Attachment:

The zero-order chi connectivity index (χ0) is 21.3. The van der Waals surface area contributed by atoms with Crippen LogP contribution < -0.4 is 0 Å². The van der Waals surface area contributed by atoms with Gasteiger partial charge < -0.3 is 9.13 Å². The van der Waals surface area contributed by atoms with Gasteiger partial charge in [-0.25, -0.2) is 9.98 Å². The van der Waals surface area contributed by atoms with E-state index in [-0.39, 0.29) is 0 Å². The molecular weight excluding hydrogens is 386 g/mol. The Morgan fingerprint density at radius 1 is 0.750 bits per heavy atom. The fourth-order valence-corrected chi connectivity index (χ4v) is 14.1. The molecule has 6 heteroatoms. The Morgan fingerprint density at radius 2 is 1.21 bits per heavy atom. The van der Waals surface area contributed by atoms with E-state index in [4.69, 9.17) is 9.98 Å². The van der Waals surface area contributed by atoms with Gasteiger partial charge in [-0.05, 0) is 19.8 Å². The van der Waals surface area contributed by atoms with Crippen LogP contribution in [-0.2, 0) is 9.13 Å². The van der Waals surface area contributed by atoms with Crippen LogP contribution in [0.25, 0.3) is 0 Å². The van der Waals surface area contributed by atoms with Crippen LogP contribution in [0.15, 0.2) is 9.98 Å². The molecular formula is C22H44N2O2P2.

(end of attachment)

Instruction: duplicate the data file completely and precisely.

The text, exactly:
The zero-order chi connectivity index (χ0) is 21.3. The van der Waals surface area contributed by atoms with Crippen LogP contribution < -0.4 is 0 Å². The van der Waals surface area contributed by atoms with Gasteiger partial charge < -0.3 is 9.13 Å². The van der Waals surface area contributed by atoms with Gasteiger partial charge in [-0.25, -0.2) is 9.98 Å². The van der Waals surface area contributed by atoms with E-state index in [-0.39, 0.29) is 0 Å². The molecular weight excluding hydrogens is 386 g/mol. The Morgan fingerprint density at radius 1 is 0.750 bits per heavy atom. The fourth-order valence-corrected chi connectivity index (χ4v) is 14.1. The molecule has 6 heteroatoms. The Morgan fingerprint density at radius 2 is 1.21 bits per heavy atom. The van der Waals surface area contributed by atoms with E-state index in [4.69, 9.17) is 9.98 Å². The van der Waals surface area contributed by atoms with Gasteiger partial charge in [-0.05, 0) is 19.8 Å². The van der Waals surface area contributed by atoms with Crippen LogP contribution in [-0.2, 0) is 9.13 Å². The van der Waals surface area contributed by atoms with Crippen LogP contribution in [0.25, 0.3) is 0 Å². The van der Waals surface area contributed by atoms with Crippen LogP contribution in [0.15, 0.2) is 9.98 Å². The molecular formula is C22H44N2O2P2.